So how is that history squared today? Riel has been pardoned (but an execution can never be undone), Metis have been acknowledged at law as an aboriginal people. Yet, in many ways we remain a people in name alone…much like any other ethnic group in the Canadian context.  As David Chartrand, president of the Manitoba Metis Federation noted in the interview, the Mennonites were given land and a chance to prosper, and look at how they turned out.  What would have happened had the Metis been given the same opportunity?

Yet, the federal government, in arguing against the Manitoba Metis Federation’s case at the Supreme Court in December 2011, were using the same arguments that had been used for 140 years: the right to the land had been extinguished through a grant of land. There was no further obligation on behalf of the crown, it had done its due duty.

In a startling decision (I literally swore out loud when I read the summary) the Supreme Court found partly in favour of the Metis, making a declaration that the Crown had failed in its duty of honour with respect to the section 31 (of the Manitoba Act) grant of some 1.4 million acres of land. In a 6 to 2 decision, the dissenting justices rightly pointed out that this is making brand new law, effectively eliminating the concept of limitation periods in cases where the honour of the crown is engaged.  The decision runs to 144 pages, so not a short read.  The court specifically mentioned the federal government’s use of the same arguments in their reasoning as to why the usual limitations period did not apply.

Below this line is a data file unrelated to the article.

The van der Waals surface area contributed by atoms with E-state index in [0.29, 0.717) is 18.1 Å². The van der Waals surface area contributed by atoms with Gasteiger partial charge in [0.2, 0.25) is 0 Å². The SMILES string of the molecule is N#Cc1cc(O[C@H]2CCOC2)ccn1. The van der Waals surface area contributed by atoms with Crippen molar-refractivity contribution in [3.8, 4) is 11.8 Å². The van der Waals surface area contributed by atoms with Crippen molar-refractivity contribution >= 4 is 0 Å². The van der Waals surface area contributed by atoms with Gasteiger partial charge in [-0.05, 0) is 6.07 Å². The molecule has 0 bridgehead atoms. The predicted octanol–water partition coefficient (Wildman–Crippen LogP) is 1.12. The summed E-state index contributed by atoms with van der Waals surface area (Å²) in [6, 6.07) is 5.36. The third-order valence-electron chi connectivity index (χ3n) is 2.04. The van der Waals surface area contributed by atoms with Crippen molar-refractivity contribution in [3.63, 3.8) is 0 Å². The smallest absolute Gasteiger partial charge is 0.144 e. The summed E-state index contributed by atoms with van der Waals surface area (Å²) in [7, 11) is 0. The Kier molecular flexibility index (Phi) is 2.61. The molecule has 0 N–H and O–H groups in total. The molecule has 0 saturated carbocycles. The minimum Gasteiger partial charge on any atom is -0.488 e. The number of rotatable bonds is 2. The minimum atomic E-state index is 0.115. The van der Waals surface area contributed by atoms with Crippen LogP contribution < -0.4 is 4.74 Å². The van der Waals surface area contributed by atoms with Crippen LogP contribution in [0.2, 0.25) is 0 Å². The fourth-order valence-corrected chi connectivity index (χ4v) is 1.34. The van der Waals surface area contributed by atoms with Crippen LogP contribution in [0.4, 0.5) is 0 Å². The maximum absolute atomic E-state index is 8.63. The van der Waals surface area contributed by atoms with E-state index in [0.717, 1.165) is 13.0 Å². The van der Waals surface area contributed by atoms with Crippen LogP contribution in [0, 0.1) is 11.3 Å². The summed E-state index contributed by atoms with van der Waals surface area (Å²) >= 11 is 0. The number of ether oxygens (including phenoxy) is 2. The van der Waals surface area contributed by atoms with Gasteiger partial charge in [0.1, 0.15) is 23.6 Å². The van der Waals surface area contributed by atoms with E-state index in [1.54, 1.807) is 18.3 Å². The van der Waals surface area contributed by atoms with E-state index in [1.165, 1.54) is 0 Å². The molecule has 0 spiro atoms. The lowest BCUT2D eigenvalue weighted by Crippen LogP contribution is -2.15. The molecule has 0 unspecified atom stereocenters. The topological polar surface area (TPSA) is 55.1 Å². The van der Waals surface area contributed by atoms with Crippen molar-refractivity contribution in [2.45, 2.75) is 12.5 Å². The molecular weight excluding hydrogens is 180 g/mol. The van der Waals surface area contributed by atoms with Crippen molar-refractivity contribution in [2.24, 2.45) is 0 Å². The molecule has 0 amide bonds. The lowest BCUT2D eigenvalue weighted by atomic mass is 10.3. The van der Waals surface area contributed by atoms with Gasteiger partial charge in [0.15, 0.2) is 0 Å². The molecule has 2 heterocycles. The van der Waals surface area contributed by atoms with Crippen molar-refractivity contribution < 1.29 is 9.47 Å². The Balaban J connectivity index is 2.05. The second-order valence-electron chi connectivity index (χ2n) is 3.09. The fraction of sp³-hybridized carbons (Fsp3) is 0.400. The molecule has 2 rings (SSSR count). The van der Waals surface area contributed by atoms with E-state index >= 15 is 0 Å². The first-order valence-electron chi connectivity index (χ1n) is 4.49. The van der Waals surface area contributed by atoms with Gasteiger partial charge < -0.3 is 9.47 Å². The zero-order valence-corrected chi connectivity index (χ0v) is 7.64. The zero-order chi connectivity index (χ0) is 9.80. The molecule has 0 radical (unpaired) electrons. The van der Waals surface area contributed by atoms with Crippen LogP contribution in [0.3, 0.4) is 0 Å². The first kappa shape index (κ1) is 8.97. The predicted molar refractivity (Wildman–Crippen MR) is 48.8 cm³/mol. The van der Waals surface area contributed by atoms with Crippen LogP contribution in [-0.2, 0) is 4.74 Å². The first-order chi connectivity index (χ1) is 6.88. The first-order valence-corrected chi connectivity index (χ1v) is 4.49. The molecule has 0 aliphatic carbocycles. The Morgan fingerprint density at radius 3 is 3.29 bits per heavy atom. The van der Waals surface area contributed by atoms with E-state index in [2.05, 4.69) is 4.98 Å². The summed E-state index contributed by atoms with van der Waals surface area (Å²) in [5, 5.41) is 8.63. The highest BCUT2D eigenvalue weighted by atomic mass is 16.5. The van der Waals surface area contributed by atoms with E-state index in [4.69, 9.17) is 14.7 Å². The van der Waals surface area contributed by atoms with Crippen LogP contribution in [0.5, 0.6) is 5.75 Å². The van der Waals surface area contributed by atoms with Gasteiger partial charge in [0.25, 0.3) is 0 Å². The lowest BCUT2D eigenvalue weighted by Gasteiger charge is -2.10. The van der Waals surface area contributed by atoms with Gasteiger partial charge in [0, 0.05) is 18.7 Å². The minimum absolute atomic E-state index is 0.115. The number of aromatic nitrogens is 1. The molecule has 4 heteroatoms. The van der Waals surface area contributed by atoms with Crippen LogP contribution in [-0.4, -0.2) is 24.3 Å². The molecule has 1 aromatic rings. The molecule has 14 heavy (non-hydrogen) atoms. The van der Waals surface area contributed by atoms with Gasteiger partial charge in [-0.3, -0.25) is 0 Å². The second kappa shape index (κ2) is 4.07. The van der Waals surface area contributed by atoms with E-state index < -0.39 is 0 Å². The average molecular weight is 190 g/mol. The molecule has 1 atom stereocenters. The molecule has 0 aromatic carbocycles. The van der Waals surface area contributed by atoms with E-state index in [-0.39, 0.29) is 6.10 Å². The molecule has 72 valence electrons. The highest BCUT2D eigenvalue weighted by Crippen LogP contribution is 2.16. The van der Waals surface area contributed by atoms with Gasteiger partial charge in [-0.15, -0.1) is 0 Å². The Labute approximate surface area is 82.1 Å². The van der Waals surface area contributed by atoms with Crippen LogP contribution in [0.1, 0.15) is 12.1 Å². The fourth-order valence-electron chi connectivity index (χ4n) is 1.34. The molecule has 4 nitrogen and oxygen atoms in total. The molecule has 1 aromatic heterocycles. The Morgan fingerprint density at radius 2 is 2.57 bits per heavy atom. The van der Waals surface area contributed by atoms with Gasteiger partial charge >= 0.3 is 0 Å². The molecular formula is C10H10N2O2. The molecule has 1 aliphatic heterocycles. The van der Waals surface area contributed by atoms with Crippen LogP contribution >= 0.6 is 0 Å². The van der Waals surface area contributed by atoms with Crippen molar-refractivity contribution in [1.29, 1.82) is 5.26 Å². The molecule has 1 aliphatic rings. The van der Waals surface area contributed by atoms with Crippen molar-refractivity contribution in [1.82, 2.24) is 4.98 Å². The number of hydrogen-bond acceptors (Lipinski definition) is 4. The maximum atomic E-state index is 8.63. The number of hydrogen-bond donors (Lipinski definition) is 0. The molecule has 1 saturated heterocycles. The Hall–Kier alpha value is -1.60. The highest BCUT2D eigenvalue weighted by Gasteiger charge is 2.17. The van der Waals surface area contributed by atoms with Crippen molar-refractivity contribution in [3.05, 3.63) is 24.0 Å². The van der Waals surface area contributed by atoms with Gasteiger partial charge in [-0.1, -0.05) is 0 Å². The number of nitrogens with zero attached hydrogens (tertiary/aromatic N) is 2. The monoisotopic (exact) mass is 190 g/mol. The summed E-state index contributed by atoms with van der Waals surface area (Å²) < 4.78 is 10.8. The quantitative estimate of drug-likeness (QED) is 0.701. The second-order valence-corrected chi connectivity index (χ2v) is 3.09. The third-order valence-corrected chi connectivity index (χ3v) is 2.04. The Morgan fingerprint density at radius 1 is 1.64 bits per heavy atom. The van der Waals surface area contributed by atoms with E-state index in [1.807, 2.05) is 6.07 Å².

My first thought, on hearing the news, was not ‘where’s my land?’ but rather that it finally felt that we had a real existence in this nation. The Metis, as a people, have been recognized by the court to a degree that surpasses the window-dressing of a pardon for Riel. It is a form of home coming, and an undoing of many grave injustices.  While Riel has been formally acknowledged as the founder of Manitoba, now Riel’s people have received similar acknowledgement.

So Friday night was even more poignant for us, watching our dear daughter be recognized for hard work and leadership. Rather than a mere historical footnote in the big book of Canadian history, it now felt like we could claim a real part of that nation-building in a tangible and real way.

To all the other youth who were honoured, congratulations.  I was left completely in awe of the things you have accomplished – from an equestrian champion, to an addict now changing lives, a gifted photographer, pianist, dancers, and those who have achieved great things in their career…it left a completely different perspective on Canada’s aboriginals (First Nations, Metis and Inuit) than I recall from any of my early schooling.

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Written by sameo416

March 10, 2013 at 2:00 pm

Posted in Uncategorized